What you don't know about auto liability coverage could hurt you (and your wallet). Learn how to choose the right liability car insurance for your needs.
If you're a car owner, hopefully you’ve at least heard of liability insurance. But how much do you know about this kind of auto coverage? It's more important than you may think.
Auto liability insurance helps you pay at-fault traffic accidents. Plus, state law usually requires it.
The info included here will help you understand:
Liability car insurance protects you if you cause an accident. It does that by covering the costs of injuries to other people that result from the crash. It also covers related vehicle or property damage to other people.
Something it doesn’t cover is expenses resulting from your own injuries. It also won’t pay for damage done to your own property or car. There are other kinds of coverage to protect you in those situations.
As such, you're responsible to pay for your own damages when you’re at fault in an accident. Liability helps pay for damages to that you cause to other people, but it’s easy to exceed coverage limits after an accident. If you can’t afford to pay the total amount, the other party can sue you for damages. You could lose your home or other assets.
Liability coverage usually consists of three parts:
The first part is the payout for a single person injured in an accident. The second part is how much paid for all injuries in a single accident. The third part is how much paid for property (not yours) damaged. "Property" in this case mainly refers to other's cars or other assets.
Here are some of the costs "bodily injury" covers:
Here are some of the assets and structures the "property damage" portion covers:
Not all liability policies cover the same costs or situations. Check with your insurance company to find out how fully your policy protects you. If you find that your policy is lacking, QuoteWizard can help find the right coverage.
You can't ignore liability coverage if you live in one of those states. Say that you have an accident at a stoplight and injure the driver. That person's "no-fault" insurance pays the bills related to their injuries. If it reaches its limit and there are bills left to be paid, you may have to pay them. They’ll be taken care of, though, if you have liability insurance.
If it reaches its limit and there are bills left to be paid, you may have to pay them. They’ll be taken care of, though, if you have liability insurance.
The numbers included on your liability policy might look strange. These are the "split limits" of your car insurance cvoverage, and they’re easy to decode.
Let’s use “50/100/25” as an example of liability coverage limits:
The first number represents $50,000. This is the max amount the insurer pays for one person’s injuries.
The second number represents $100,000. This is the amount paid to cover all injured in a single accident.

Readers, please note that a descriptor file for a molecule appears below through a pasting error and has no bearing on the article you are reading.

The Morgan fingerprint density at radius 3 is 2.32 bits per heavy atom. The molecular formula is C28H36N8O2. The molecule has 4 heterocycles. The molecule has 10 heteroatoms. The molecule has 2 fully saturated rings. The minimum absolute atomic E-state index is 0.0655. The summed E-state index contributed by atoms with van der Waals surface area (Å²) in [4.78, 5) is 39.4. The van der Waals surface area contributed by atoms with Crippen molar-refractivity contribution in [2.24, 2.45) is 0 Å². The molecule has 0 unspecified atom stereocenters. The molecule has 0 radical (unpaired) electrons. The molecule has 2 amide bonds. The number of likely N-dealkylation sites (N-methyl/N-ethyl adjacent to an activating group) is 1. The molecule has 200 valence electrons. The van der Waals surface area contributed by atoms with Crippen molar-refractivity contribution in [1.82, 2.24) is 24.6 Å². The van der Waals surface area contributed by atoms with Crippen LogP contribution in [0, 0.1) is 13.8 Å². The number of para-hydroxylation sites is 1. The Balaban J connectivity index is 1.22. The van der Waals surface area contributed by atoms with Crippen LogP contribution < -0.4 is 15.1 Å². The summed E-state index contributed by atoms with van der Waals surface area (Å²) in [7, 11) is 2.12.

The third number represents $25,000 is how much it’ll pay to cover property damage
If your policy doesn’t have “split” figures, it's probably a single-limit policy. This kind of policy combines bodily injury and property damage coverage together.
So, if you cause an accident, it pays out no matter how many injuries or how much property is damaged. This depends on the coverage limits of your policy, of course.
The cost of liability coverage depends on many factors. Some of the ones insurers tend to consider:
Not all insurance providers use credit history to calculate your rate. In fact, they’re not allowed to use it in some states.
Do you want a better deal on liability coverage? Compare quotes from multiple companies and find the best rates.
Most agents advise buying as much auto liability coverage as you can budget for. That's because the costs tied to car accidents escalate quickly. Even worse, they can go well past the minimum levels of liability coverage.
As a result, many agents and experts suggest buying these amounts:
What if you want to buy a single-limit policy? Go with one that offers at least $300,000 of coverage.
Don’t worry if you must raise your coverage limits to meet these minimums. Doing so shouldn’t add much to your bill. In fact, you’ll only pay about 20 percent more to increase your limits from $100,000 to $300,000.
If your coverage won’t pay for all of a car accident, you could be sued for the remainder. To avoid this, buy as much liability insurance as you can afford.
A: Most of the time, yes, it will. There are exceptions to that rule, though. An example: your rental car is worth a lot more than your own car. In that case, your liability insurance may not fully cover the costs tied to an accident you cause.
If you use a credit card to pay for a rental car, that card may provide supplemental insurance. Some credit cards only offer collision coverage. That won’t protect you if you cause an accident that injures someone.
A: This is because many people ignore the laws requiring minimum liability coverage. In fact, the Insurance Research Council found 1 in 8 US drivers fail to buy liability insurance. It's almost impossible for police to track down and punish all of them. Some states require uninsured motorist coverage to address this problem.
Some states require uninsured motorist coverage so they'll be protected if they get into an accident.
A: Liability coverage only pays for damage that’s done to someone else’s body or property. Comprehensive coverage pays for damage done to your vehicle, as well as the theft of your vehicle.
A: Only if it’s part of someone else's car in an accident that you caused. Liability won’t cover window repair or replacement on your car. You're going to need comprehensive insurance if you want broken car windows repaired.
A: No. You need homeowners or renters insurance if you want to protect the contents of your car from theft.
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